Autumn in southern Ontario is a magical time of year as the deciduous forests transform into a palette of fiery red, vivid orange, and golden hues. From late September to mid-October, the hills and road sides are awash with the radiant foliage of the sugar and red maples, white and yellow birches, trembling aspens, and red oaks that are native to Ontario.
Although autumn colours are readily visible from the highways and thoroughfares, the best way to fully enjoy them is by hiking or biking the nature trails that traverse the province. Four such scenic trails that snake their way through several counties in southeastern Ontario will provide such a pleasure.
The Cataraqui Trail
Owned and maintained by the Cataraqui Region Conservation Authority (CRCA), the Cataraqui Trail was born out of an abandoned Canadian National (CN) railway that was decommissioned in 1986. After the railroad ties and tracks were removed, the trail was used extensively by members of the local snowmobile clubs that struck a deal with CN to transfer trail ownership to the CRCA. Kilometre / Mile 0 begins at Smiths Falls and travels southwest for 104 kilometres (65 miles) to just outside of Napanee, crossing the counties of Leeds and Grenville, Frontenac, and Lennox and Addington. Passing through farmland and forests, the trail also includes several scenic sections that hug the coasts of small lakes and traverses the original railway bridges at Yarker, Sydenham, and Chaffey’s Lock.
The Cataraqui Trail can be accessed by one of 48 road crossings, many with designated parking lots. Because it crosses so many urban communities, is level and well maintained, the trail is popular among dog walkers, families, and cyclists.
The K&P Trail
The historic K&P trail is named for the railway that was built to connect Kingston and Pembroke in the 1870s to serve the forestry and mining industries. An arduous undertaking with gruelling challenges, including the unyielding bedrock of the Canadian Shield, the railway made it to Renfrew in 1884, 180 kilometres (112 miles) north of Kingston. Due to the construction delay, by that time another railway had already been built by the Canada Central Railway connecting Renfrew to Pembroke, about another 60 kilometres (37 miles) west, thereby rendering the final segment of the K&P unnecessary.
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After the rise of the automobile and the depletion of natural resources, the K&P Railway fell into financial hardship and was eventually abandoned in the 1960s. The rail bed was converted to a multi-use trail in three unconnected sections. The longest continuous section runs 75 kilometres (47 miles) from Kingston to Sharbot Lake. A second and more remote section spans from Wilbur to Barryvale, and a third stretches from Calabogie to Renfrew.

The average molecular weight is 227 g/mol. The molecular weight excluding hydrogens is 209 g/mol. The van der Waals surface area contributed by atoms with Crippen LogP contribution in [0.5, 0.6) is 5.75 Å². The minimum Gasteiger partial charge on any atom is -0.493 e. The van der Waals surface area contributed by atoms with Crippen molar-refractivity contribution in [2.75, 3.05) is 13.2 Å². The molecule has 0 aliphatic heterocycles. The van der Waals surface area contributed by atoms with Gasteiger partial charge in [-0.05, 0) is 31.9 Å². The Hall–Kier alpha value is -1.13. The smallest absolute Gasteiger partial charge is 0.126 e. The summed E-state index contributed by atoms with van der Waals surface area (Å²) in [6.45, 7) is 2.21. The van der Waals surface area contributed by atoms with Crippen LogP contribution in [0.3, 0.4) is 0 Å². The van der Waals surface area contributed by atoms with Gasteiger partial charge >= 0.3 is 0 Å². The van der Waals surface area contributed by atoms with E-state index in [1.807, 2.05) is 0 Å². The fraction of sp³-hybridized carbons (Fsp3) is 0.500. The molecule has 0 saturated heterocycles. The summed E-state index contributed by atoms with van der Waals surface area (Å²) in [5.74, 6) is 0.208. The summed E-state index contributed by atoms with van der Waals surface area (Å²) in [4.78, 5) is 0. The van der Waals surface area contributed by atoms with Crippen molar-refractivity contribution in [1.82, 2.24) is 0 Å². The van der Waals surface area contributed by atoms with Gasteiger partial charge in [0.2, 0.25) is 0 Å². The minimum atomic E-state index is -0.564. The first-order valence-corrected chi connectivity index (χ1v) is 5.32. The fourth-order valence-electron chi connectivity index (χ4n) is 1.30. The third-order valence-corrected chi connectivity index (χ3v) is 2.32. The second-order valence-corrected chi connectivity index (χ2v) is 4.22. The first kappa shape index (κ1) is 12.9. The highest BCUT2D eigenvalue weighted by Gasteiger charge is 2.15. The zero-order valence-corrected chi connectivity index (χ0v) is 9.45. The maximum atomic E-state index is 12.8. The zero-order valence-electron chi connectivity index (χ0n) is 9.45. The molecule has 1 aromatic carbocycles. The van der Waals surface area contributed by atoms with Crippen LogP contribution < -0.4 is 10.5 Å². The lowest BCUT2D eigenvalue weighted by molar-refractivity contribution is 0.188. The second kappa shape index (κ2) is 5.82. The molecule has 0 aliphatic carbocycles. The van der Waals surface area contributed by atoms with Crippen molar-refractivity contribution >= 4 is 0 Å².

The most famous cargo that the K&P Railway delivered was the remains of Sir John A. MacDonald in 1891. The funeral train with the nation’s first prime minister travelled from Ottawa to Sharbot Lake before connecting onto the K&P to Kingston where he is buried.
The Millennium Trail
Located in Prince Edward County (PEC) one hour west of Kingston and two hours east of Toronto, the 49-kilometre (30-mile) Millennium Trail was formerly the PEC Railway that connected the county’s communities with Trenton at the western end of Bay of Quinte. The transformation of the abandoned railway began in 1997 and today it is a hard-packed trail originating from Carrying Place, travelling east through farmlands, wet marshes, and the communities of Wellington and Bloomfield before arriving in Picton. There are multiple access points throughout the flat and easily negotiable trail.
PEC is one of Ontario’s fastest-growing wine-producing regions with more than 40 wineries, as well as multiple craft-beer breweries and cideries. The area also offers gastronomic delights with farm-to-table restaurants, farmers markets, and county-made delicacies. The Millennium Trail can be easily incorporated into a day trip or weekend stay at one of several inns and B&Bs.
The Rideau Trail
The 327-kilometre (203-mile) Rideau Trail begins in Kingston and travels northeast to Ottawa, and is part of the 27,000-kilometre (16,777-mile) Great Trail (previously called the Trans-Canada Trail until 2016). In certain sections north of Kingston, the Rideau Trail shares the same path as the Cataraqui and K&P trails, which means easy walking. But in rural areas, it is a true hiking trail with varying terrain, elevation gain, and wilderness paths that are not maintained.
Trail sections that are closest to urban communities see more traffic and therefore are more defined, while rural sections may entail some bushwhacking, especially in the summer. Trail markers are posted on trees although in overgrown areas the markers and the trail itself may not always be immediately evident.
With multiple access points throughout the counties, the Rideau Trail makes for a pleasant day outing, and ambitious backpackers can take on the entire trail by camping along the way.
Although they are perfect for observing fall colours, all trails can be enjoyed year-round and are dog (on-leash) and family-friendly. The Cataraqui Trail, the K&P Trail, and the Millennium Trail are suitable for walking, jogging, biking, and horseback riding. ATVs are allowed except in certain sections as posted (and not at all on the Cataraqui Trail). Winter trail activities include cross-country skiing, snowshoeing, and snowmobiling. The wilderness sections of the Rideau Trail are suitable for hiking only.